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India Relatively Better Placed To Deal With Near Term Challenges: Finance Ministry
21-Jun-22   11:02 Hrs IST

The finance ministry, in its latest monthly economic report has emphasised that India continues to have better growth prospects in relation to other major countries. According to the report, the growth momentum of Q4 of 2021-22 has carried into the Q1 of 2022-23 as seen in several high frequency economic indicators for India. The composite PMI for India has risen to its highest level in the last 18 months. In contrast, the growth of world output appears to be stalling with composite PMI of the US, the UK and the Eurozone declining appreciably from April to May. This is consistent with agencies worldwide projecting a slowing of global economic growth from their earlier estimates. India's growth forecast for 2022-23 has also been revised downwards although it continues to be the highest among major countries.

The ministry stated that although the world is looking at a distinct possibility of widespread stagflation, India, is at low risk of stagflation, owing to its prudent stabilization policies. Recent 50 basis point repo rate hike by RBI taking the repo rate to 4.9 per cent and counteractive policy action by Government in form of excise duty cuts, rationalisation of custom duties, enhanced subsidy to targeted sections, trade policy changes and government's continued committed to enhance capex are expected to restrain inflation while underpinning economic growth in the ongoing fiscal year. In the medium term, the successful launch of the Production Linked Incentive Scheme, development of renewable sources of energy while diversifying import dependence on crude oil and strengthening of financial sector are expected to drive economic growth.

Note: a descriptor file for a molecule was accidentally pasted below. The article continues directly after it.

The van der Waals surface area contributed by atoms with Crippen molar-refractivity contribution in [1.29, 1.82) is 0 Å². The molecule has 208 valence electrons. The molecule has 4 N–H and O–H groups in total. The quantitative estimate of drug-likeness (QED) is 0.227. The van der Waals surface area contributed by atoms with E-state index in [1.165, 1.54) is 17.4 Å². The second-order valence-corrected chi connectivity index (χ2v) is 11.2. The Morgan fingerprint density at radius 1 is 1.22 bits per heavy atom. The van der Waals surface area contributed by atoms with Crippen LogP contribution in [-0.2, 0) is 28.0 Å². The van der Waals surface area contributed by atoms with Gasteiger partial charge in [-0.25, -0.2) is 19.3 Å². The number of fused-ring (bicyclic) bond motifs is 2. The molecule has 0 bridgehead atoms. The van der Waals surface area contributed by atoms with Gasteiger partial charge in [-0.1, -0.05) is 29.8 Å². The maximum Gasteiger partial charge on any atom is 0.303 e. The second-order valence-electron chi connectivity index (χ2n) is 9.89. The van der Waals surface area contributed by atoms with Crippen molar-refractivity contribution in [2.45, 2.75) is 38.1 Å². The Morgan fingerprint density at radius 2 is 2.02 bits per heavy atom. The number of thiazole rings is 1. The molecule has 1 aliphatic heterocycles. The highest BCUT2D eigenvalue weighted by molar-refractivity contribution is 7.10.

Nevertheless, the imported components of high retail inflation in India have mainly been elevated global prices of crude and edible oil. Locally, the onset of the summer heat wave has also contributed to the rise in food prices. However, going forward, international crude prices may be tempered as global growth weakens and the Organisation of Petroleum Exporting Countries (OPEC) increases supply. But, the timing of this remains uncertain and there are also upside risks to oil prices as OPEC supply will not be enough to match the shortfall caused by potential withdrawal of Russian crude from the market.

Going forward, the finance ministry said that India faces near-term challenges in managing its fiscal deficit, sustaining economic growth, reining in inflation and containing the current account deficit while maintaining a fair value of the Indian currency. Many countries around the world, including and especially developed countries, face similar challenges. However, India is relatively better placed to weather these challenges because of its financial sector stability and its vaccination success in enabling the economy to open up. Further, its medium-term growth prospects remain bright as pent-up capacity expansion in the private sector is expected to drive capital formation and employment generation in the rest of this decade. Near-term challenges are needed to be managed carefully without sacrificing the hard-earned macroeconomic stability, the ministry said.

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